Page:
Skip to main content Accessibility help
×
Home
Hostname: page-component-684899dbb8-ct24h Total loading time: 0.622 Render date: 2022-05-25T22:09:16.259Z Has data issue: true Feature Flags: { "shouldUseShareProductTool": true, "shouldUseHypothesis": true, "isUnsiloEnabled": true, "useRatesEcommerce": false, "useNewApi": true }

Book contents

Introduction

Published online by Cambridge University Press:  05 October 2012

Howard S. Smith
Affiliation:
Academic Director of Pain Management, Albany Medical College
Marco Pappagallo
Affiliation:
Director, Pain Management and Medical Mentoring, New York Medical Home for Chronic Pain
Stephen M. Stahl
Affiliation:
University of California, San Diego
Get access

Summary

Essential Pain Pharmacology: The Prescriber’s Guide, to be called hereafter the “Pain Guide,” gives practical information on the use of a wide array of drugs in the clinical practice of pain management. It shows the wealth of pain treatment options available, and gives guidance for the large percentage of patients who may not respond to standard treatments (so-called nonresponders).

It would be impossible to include all available information about any drug in a single work, and no attempt is made here to be comprehensive. The purpose of this guide is instead to integrate the art of managing the patient with pain with the science of pain pharmacology. That means including only essential but useful facts in order to keep things short. Unfortunately that also means excluding less critical facts as well as extraneous information, which may nevertheless be useful to the reader but would make the book too long and dilute the most important information. In deciding what to include and what to omit, the authors have drawn upon common sense and over 50 years of combined clinical experience with patients. They have also consulted with many experienced clinicians and analyzed the evidence from controlled clinical trials and regulatory filings with government agencies.

In addition to new and old drugs for chronic pain, the Pain Guide introduces the use of some nutraceuticals and medical food. When appropriate, these compounds can effectively be incorporated in the management of this patient population in order to ameliorate the patients’ pain as well as improving their overall well-being. Guidance on the use of these compounds in combination with conventional pain therapies can be difficult to locate; wherever possible the authors have provided this information in the Drug Interactions text.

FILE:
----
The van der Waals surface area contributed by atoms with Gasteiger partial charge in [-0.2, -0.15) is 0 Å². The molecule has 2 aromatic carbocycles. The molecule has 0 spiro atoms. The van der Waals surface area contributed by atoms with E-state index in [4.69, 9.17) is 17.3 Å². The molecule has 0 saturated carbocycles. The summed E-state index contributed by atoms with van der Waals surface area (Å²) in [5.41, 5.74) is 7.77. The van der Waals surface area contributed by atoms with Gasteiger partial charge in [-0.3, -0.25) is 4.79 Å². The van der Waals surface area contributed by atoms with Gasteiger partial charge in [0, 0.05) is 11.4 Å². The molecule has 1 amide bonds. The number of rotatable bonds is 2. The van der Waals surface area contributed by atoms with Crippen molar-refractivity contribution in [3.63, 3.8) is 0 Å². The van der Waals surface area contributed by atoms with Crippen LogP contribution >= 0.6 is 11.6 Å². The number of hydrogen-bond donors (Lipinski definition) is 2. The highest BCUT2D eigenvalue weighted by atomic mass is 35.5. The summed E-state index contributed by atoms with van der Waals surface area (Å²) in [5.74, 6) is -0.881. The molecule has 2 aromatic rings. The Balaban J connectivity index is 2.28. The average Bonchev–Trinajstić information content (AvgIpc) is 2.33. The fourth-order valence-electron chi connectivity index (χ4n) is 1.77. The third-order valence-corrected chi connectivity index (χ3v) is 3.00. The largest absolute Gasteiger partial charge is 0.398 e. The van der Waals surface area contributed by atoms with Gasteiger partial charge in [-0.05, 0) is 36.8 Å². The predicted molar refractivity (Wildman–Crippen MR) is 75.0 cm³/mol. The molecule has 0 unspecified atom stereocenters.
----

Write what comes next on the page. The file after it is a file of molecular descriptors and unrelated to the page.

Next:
Type
Chapter
Information
Essential Pain Pharmacology
The Prescriber's Guide
, pp. ix - x
Publisher: Cambridge University Press
Print publication year: 2012

Access options

Get access to the full version of this content by using one of the access options below. (Log in options will check for institutional or personal access. Content may require purchase if you do not have access.)

Save book to Kindle

To save this book to your Kindle, first ensure coreplatform@cambridge.org is added to your Approved Personal Document E-mail List under your Personal Document Settings on the Manage Your Content and Devices page of your Amazon account. Then enter the ‘name’ part of your Kindle email address below. Find out more about saving to your Kindle.

Note you can select to save to either the @free.kindle.com or @kindle.com variations. ‘@free.kindle.com’ emails are free but can only be saved to your device when it is connected to wi-fi. ‘@kindle.com’ emails can be delivered even when you are not connected to wi-fi, but note that service fees apply.

Find out more about the Kindle Personal Document Service.

Available formats
×

Save book to Dropbox

To save content items to your account, please confirm that you agree to abide by our usage policies. If this is the first time you use this feature, you will be asked to authorise Cambridge Core to connect with your account. Find out more about saving content to Dropbox.

Available formats
×

Save book to Google Drive

To save content items to your account, please confirm that you agree to abide by our usage policies. If this is the first time you use this feature, you will be asked to authorise Cambridge Core to connect with your account. Find out more about saving content to Google Drive.

Available formats
×